Skyscraper Wind Tunnels

Anybody who has walked on Locust between 38th and 40th is familiar with the Penn “wind tunnel” between our three high rise buildings. This is new to me (I spent all of my time before Penn in suburban low-building west coast), but apparently, this is a common phenomenon with tall buildings, particularly tall buildings close to one another.

The downdraught effect is when wind hits the side of a building, and the air splays outward– up, down, and to the sides. The air that flies downward then hits the ground, and again switches direction out along the ground– producing more wind. As the air that hits the ground merges with the wind already on the level, and further, joins with other air coming from other air coming from the downdraught effect of neighboring buildings, we end up with a lot of wind trying to move between two buildings. This is very similar to using your thumb to increase the water pressure coming out of a hose.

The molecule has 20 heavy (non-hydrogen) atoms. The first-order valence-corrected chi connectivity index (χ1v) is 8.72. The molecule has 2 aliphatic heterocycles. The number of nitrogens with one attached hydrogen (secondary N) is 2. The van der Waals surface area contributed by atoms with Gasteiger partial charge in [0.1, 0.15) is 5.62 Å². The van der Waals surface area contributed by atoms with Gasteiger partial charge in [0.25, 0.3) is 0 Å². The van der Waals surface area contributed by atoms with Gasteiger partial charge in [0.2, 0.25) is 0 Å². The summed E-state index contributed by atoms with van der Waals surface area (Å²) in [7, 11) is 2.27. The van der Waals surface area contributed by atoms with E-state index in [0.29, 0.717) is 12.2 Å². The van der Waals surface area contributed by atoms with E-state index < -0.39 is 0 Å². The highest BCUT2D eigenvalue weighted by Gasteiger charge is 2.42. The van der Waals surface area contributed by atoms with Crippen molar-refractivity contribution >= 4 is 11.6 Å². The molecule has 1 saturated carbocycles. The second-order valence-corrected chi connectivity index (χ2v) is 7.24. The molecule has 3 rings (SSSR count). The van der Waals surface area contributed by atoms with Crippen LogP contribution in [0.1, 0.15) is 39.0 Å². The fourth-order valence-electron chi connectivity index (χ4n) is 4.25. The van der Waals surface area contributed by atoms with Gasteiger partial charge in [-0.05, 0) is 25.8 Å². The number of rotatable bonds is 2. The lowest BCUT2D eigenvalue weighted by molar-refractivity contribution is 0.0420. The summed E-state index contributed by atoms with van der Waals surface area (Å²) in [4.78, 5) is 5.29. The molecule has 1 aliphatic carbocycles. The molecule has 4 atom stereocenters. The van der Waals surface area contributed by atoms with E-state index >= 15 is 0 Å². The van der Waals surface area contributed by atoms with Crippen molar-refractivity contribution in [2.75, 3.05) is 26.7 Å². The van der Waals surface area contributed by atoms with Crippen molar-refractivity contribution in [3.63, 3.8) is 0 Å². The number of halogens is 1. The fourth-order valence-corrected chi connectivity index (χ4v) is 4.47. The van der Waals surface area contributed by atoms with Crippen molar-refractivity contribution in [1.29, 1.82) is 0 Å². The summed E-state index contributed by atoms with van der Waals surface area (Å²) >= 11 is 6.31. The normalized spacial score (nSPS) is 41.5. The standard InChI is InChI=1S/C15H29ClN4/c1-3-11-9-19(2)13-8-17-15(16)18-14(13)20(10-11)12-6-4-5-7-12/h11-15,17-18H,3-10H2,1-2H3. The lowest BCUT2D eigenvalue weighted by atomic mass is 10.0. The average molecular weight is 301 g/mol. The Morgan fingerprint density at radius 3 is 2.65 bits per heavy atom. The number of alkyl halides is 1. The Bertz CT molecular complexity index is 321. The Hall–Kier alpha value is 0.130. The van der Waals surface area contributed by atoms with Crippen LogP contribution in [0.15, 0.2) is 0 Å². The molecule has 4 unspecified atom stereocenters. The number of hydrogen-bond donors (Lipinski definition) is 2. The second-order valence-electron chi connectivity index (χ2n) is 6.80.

Essentially, the Penn high rises are acting as a thumb on the hose known as Locust walk.

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